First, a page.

… is from page 61 of the first volume (“Rules and Order,” 1973) of Hayek’s Law, Legislation, and Liberty:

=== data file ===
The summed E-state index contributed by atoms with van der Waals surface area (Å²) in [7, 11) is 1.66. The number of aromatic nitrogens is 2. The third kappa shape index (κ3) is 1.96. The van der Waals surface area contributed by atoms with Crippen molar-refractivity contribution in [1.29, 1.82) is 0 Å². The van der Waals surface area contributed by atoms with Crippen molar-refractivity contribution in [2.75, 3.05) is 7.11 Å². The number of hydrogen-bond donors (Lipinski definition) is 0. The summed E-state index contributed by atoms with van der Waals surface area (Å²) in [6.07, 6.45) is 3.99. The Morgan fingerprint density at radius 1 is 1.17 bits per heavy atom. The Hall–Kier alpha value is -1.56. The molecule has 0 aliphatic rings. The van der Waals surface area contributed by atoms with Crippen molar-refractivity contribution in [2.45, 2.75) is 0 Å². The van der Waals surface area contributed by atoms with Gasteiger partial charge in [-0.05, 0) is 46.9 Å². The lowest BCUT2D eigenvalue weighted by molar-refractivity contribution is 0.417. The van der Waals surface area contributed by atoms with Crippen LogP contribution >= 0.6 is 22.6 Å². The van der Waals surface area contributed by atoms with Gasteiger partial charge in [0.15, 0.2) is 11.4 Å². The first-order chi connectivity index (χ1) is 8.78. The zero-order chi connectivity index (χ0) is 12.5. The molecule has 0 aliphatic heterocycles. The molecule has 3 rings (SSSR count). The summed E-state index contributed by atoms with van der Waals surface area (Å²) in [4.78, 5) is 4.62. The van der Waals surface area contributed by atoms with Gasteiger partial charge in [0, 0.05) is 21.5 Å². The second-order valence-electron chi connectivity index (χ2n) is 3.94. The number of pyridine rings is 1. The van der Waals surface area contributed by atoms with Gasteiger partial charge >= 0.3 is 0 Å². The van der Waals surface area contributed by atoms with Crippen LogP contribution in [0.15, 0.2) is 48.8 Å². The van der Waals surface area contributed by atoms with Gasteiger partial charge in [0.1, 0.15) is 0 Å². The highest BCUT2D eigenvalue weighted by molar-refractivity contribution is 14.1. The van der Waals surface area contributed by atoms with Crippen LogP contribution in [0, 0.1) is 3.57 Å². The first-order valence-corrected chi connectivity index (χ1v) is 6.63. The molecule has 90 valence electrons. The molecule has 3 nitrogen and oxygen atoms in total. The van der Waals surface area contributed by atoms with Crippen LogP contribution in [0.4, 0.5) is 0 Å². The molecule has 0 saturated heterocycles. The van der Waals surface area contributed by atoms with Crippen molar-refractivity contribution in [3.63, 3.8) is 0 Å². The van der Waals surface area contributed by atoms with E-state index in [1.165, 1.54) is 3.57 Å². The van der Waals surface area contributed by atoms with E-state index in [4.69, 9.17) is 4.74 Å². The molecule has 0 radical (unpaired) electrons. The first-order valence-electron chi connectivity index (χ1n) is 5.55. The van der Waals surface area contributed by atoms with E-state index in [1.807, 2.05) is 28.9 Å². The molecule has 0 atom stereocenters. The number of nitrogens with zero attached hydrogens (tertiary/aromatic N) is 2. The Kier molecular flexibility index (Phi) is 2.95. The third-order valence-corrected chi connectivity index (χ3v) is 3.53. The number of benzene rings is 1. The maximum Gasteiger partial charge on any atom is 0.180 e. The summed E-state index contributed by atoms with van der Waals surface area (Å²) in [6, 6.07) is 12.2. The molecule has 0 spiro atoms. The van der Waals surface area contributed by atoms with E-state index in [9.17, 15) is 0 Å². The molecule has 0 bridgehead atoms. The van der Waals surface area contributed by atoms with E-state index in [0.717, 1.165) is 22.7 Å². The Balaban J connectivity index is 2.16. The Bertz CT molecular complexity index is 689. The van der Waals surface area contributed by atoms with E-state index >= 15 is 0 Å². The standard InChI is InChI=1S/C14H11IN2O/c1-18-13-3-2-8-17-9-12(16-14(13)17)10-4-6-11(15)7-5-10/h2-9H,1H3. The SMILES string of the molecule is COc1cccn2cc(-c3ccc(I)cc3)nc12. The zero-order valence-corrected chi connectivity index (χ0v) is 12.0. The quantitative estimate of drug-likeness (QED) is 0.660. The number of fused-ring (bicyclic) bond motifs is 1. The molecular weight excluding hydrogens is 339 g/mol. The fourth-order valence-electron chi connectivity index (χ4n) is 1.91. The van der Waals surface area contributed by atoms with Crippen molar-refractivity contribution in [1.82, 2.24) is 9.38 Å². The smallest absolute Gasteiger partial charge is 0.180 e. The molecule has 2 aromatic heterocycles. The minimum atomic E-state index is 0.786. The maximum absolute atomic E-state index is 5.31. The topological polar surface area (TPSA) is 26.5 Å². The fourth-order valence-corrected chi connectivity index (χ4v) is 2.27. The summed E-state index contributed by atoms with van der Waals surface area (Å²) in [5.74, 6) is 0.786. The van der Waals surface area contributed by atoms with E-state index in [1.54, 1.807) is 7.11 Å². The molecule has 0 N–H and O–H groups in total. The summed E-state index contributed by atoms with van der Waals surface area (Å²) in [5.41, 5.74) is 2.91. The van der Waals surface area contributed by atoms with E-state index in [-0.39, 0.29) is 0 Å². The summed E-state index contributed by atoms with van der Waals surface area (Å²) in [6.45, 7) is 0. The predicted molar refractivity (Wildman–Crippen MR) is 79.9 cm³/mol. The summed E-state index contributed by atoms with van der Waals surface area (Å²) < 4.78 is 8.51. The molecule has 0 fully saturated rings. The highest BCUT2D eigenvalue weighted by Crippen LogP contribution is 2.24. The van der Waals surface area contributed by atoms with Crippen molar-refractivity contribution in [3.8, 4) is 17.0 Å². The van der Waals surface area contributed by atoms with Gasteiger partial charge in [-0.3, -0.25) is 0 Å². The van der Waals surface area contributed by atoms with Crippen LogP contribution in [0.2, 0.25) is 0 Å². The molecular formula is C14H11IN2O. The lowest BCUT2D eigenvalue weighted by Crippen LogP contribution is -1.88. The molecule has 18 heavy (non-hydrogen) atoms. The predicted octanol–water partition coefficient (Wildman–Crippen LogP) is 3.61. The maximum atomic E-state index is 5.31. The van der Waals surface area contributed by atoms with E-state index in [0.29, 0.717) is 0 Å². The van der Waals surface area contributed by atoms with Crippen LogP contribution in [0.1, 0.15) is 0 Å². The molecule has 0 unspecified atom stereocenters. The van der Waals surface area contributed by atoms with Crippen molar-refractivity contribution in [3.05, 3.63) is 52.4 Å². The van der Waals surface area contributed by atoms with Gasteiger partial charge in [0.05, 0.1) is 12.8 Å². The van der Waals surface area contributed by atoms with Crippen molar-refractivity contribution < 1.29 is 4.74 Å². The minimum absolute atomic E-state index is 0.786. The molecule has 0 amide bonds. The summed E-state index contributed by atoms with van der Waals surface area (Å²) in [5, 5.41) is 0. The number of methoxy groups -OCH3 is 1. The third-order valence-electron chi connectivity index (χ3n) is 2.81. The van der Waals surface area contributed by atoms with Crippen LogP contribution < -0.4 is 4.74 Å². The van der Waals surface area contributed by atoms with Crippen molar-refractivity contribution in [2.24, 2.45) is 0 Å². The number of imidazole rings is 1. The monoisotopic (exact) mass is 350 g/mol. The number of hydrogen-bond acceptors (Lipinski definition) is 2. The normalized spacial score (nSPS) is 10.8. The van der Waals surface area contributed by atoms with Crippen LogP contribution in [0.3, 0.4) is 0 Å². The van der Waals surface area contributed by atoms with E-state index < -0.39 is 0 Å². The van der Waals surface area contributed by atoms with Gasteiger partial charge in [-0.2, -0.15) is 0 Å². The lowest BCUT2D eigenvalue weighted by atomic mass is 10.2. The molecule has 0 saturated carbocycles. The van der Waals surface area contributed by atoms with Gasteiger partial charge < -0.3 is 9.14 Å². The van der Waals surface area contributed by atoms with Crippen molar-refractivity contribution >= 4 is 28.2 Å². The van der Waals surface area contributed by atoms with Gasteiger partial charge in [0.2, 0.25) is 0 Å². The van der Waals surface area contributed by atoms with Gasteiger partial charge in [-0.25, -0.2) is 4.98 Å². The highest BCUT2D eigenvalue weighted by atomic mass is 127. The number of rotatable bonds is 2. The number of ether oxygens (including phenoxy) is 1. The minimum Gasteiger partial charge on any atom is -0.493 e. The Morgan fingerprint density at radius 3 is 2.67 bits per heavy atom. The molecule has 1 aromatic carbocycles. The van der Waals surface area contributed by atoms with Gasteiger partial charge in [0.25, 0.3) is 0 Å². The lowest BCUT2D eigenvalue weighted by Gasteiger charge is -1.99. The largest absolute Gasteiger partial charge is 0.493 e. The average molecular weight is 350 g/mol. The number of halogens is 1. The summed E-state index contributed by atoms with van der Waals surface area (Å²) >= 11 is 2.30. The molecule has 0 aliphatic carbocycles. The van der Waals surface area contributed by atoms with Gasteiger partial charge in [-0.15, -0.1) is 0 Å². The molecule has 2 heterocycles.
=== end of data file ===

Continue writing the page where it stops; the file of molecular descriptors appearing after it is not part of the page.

The preservation of a free system is so difficult because it requires a constant rejection of measures which appear to be required to secure particular results, on no stronger grounds than that they conflict with a general rule, and frequently without our knowing what will be the costs of not observing the rule in the particular instance. A successful defence of freedom must therefore be dogmatic and make no concessions to expediency, even where it is not possible to show that, beside the known beneficial effects, some particular harmful result would also follow from its infringement. Freedom will prevail only if it is accepted as a general principle whose application to particular instances requires no justification. It is thus a misunderstanding to blame classical liberalism for having been too doctrinaire. Its defect was not that it adhered too stubbornly to principles, but rather that it lacked principles sufficiently definite to provide clear guidance….